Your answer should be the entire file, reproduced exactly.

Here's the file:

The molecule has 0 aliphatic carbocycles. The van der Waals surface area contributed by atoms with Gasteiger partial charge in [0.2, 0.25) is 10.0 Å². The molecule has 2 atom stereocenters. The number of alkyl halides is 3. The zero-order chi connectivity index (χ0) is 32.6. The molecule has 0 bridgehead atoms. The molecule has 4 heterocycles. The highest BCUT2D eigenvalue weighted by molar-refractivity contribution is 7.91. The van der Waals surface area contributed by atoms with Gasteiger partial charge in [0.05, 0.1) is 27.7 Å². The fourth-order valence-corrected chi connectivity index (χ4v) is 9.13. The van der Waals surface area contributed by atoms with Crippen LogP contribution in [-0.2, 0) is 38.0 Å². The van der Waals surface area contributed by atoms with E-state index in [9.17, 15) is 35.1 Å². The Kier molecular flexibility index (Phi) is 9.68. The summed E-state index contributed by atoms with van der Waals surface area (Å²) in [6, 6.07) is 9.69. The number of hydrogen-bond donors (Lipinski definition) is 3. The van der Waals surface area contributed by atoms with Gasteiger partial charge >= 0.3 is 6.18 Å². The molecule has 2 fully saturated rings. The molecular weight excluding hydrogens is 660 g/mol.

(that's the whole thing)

The molecule has 0 aliphatic carbocycles. The van der Waals surface area contributed by atoms with Gasteiger partial charge in [0.2, 0.25) is 10.0 Å². The molecule has 2 atom stereocenters. The number of alkyl halides is 3. The zero-order chi connectivity index (χ0) is 32.6. The molecule has 0 bridgehead atoms. The molecule has 4 heterocycles. The highest BCUT2D eigenvalue weighted by molar-refractivity contribution is 7.91. The van der Waals surface area contributed by atoms with Gasteiger partial charge in [0.05, 0.1) is 27.7 Å². The fourth-order valence-corrected chi connectivity index (χ4v) is 9.13. The van der Waals surface area contributed by atoms with Crippen LogP contribution in [-0.2, 0) is 38.0 Å². The van der Waals surface area contributed by atoms with E-state index in [9.17, 15) is 35.1 Å². The Kier molecular flexibility index (Phi) is 9.68. The summed E-state index contributed by atoms with van der Waals surface area (Å²) in [6, 6.07) is 9.69. The number of hydrogen-bond donors (Lipinski definition) is 3. The van der Waals surface area contributed by atoms with Gasteiger partial charge >= 0.3 is 6.18 Å². The molecule has 2 fully saturated rings. The molecular weight excluding hydrogens is 660 g/mol.